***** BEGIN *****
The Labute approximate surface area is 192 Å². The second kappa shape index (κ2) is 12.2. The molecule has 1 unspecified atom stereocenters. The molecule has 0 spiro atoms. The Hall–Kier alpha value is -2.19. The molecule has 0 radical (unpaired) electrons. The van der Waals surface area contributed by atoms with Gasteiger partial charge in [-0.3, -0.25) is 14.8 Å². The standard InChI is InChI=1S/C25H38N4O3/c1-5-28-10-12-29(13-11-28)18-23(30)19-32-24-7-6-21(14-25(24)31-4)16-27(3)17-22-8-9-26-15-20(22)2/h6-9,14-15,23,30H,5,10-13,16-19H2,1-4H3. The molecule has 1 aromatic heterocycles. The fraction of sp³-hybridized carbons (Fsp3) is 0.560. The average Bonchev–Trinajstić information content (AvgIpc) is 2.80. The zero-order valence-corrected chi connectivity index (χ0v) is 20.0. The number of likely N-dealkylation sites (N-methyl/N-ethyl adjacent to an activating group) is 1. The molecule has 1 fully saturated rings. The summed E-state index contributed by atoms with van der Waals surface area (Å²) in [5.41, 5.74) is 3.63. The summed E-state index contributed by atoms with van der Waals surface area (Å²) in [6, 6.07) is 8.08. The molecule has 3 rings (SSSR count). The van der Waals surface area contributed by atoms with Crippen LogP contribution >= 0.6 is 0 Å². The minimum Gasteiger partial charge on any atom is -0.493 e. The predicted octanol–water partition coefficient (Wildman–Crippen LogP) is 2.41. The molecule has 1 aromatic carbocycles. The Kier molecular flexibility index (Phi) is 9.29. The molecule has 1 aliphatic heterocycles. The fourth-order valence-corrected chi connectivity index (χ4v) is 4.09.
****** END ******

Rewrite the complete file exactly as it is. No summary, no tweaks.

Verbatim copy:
The Labute approximate surface area is 192 Å². The second kappa shape index (κ2) is 12.2. The molecule has 1 unspecified atom stereocenters. The molecule has 0 spiro atoms. The Hall–Kier alpha value is -2.19. The molecule has 0 radical (unpaired) electrons. The van der Waals surface area contributed by atoms with Gasteiger partial charge in [-0.3, -0.25) is 14.8 Å². The standard InChI is InChI=1S/C25H38N4O3/c1-5-28-10-12-29(13-11-28)18-23(30)19-32-24-7-6-21(14-25(24)31-4)16-27(3)17-22-8-9-26-15-20(22)2/h6-9,14-15,23,30H,5,10-13,16-19H2,1-4H3. The molecule has 1 aromatic heterocycles. The fraction of sp³-hybridized carbons (Fsp3) is 0.560. The average Bonchev–Trinajstić information content (AvgIpc) is 2.80. The zero-order valence-corrected chi connectivity index (χ0v) is 20.0. The number of likely N-dealkylation sites (N-methyl/N-ethyl adjacent to an activating group) is 1. The molecule has 1 fully saturated rings. The summed E-state index contributed by atoms with van der Waals surface area (Å²) in [5.41, 5.74) is 3.63. The summed E-state index contributed by atoms with van der Waals surface area (Å²) in [6, 6.07) is 8.08. The molecule has 3 rings (SSSR count). The van der Waals surface area contributed by atoms with Crippen LogP contribution >= 0.6 is 0 Å². The minimum Gasteiger partial charge on any atom is -0.493 e. The predicted octanol–water partition coefficient (Wildman–Crippen LogP) is 2.41. The molecule has 1 aromatic carbocycles. The Kier molecular flexibility index (Phi) is 9.29. The molecule has 1 aliphatic heterocycles. The fourth-order valence-corrected chi connectivity index (χ4v) is 4.09.